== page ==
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Kelo Needs Congressional Correction
Wednesday, February 22, 2012 4:46 pm | By Paul Petrick

Last month, the House Judiciary Committee passed the Private Property Rights Protection Act of 2011, H.R. 1433. This bill would suspend federal economic development funds for two years to any state or municipality that expropriates private property via eminent domain for a private purpose. H.R. 1433 enjoys the bipartisan support of Rep. James Sensenbrenner (R-WI) and Rep. Maxine Waters (D-CA) as well as more than two dozen other co-sponsors.


If enacted, this legislation would strike at the heart of the 2005 Supreme Court decision Kelo v. City of New London. This ruling allowed government entities to expropriate private property at the behest of another private interest for the sole purpose of increasing their jurisdiction’s tax base. H.R. 1433 will allow private citizens to legally defend their private property from confiscatory state and local governments.


Since 2005, more than forty states have independently passed legislation to limit their power of eminent domain and the Supreme Courts of Illinois, Michigan, and Ohio have barred the practice under their state constitutions. This bill provides all American citizens with the means to protect their private property from an increasingly broad definition of “public use.”


H.R. 1433 is currently awaiting a vote before the full House. Congressional action to correct the abusive use of eminent domain is a necessity at a time when government continues to permit these egregious takings. Although many states have already acted, Congress must play a pivotal role in reforming the use and abuse of eminent domain. Economists such as Hernando De Soto have confirmed that strong property rights protections are the prologue to prosperity. As Americans continue to suffer from a stagnant economy, policy makers should not pass up an opportunity to augment output.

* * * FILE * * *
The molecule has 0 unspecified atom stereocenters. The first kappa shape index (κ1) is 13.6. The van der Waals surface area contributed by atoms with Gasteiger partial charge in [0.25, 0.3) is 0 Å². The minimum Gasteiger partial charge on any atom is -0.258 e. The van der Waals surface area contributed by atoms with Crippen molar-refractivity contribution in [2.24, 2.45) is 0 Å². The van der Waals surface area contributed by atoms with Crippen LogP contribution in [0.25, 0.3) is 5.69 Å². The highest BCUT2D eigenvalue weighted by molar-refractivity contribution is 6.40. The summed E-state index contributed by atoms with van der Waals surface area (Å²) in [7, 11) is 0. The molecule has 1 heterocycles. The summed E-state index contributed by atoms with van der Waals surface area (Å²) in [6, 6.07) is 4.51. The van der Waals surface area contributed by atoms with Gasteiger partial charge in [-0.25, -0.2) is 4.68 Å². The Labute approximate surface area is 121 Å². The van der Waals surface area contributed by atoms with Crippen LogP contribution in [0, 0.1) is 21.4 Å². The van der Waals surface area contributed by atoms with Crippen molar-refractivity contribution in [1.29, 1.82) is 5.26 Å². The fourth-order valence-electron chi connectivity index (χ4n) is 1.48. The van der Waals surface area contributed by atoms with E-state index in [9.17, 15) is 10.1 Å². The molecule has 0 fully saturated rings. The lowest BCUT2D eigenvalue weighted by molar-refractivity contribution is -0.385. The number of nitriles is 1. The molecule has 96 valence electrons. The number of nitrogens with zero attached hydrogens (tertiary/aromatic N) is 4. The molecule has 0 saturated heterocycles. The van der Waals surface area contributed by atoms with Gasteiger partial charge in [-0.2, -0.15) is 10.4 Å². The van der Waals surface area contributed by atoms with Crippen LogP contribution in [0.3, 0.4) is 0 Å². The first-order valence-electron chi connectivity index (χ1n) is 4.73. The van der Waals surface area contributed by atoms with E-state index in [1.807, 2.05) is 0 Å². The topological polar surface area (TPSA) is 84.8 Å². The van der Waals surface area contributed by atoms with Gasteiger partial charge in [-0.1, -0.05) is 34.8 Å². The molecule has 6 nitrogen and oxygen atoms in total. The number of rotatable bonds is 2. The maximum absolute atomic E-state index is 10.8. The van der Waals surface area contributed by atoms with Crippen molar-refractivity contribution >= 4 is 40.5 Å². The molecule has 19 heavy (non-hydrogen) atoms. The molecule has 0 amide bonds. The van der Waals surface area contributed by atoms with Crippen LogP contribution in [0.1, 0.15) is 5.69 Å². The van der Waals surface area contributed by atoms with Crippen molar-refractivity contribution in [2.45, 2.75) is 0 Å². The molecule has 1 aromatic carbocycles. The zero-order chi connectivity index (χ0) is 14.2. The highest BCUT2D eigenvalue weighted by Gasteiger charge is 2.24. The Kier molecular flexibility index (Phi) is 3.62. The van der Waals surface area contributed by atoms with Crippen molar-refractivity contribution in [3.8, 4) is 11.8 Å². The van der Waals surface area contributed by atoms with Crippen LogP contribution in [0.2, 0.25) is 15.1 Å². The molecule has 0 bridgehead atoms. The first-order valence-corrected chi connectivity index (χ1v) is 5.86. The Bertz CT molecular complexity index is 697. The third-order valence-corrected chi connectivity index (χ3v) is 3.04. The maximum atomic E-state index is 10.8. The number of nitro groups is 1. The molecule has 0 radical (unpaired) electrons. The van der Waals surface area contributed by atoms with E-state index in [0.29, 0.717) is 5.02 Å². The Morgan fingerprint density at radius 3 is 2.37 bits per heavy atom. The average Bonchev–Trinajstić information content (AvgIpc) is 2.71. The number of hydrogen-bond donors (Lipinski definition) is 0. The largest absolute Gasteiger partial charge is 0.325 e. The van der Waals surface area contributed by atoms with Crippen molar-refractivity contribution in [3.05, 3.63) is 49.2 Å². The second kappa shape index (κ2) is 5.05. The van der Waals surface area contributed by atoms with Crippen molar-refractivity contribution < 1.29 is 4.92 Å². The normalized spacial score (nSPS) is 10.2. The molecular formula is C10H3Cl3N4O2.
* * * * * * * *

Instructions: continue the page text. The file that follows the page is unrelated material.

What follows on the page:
Tags: EmDom Federal | Permalink | Comments

Eminent domain, uhtogh seemingly very important in discharge of state's duties, is a preposterous idea that destroys civil liberty and human dignity.Imposing buildings and swanky neighborhoods do not contribute to growth of human excellence or to the level of morals. Economics under any disguise is inimical to equity and state's obsession with it is relegation of justice to insignificance.India had the misfortune of having its Constitution maimed right in the beginning to incorporate eminent domain as Ninth Schedule. Consequently, in barely six decades creatures of the Ninth Schedule have robbed the Republic of truthfulness, honesty and conscientiousness as social virtues. We seem to have hit the dead end as the three organs of the state are powerless to undo the damage.The choice is simple, a people may either have great cities with breath taking skylines or be blessed with noble souls who redefine the grandeur of human spirit , giving mankind new role models. Eminent domain, sadly, does not promote eminence among ordinary folks and can not enrich the spirit of the eminent.
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This is starting to brdoer on pure elitisme2€a6 e2€œThe individual cannot know whate2€™s best for their own property, so we must step in.e2€?To clarify, I don't believe the state has some super consciousness that gives it the ability to know better what to do with property. I instigated this discussion with a strong critique of eminent domain and qualified that I think there are some cases where it is justified. When you say that there is no case where it is justified you have the stronger burden of proof. If my example about roads isn't good enough, how about eminent domain for power lines, radio antennas or above ground cabling? Surely in the information age, these are salient issues that will face us in the coming decades.We can choose to route all these public services around private land, thereby running up the cost and complexity, or we can do with less service. The other choice is to let the state be a thug and take the land via eminent domain and try to give a fair price for it. There is no ideal solution here, but I think if eminent domain is used sparingly it is okay, but then I'm probably an elitist*.* An elitist who petitions for the poor, likes public transportation and digs marxism. Yep, that's me. ;)
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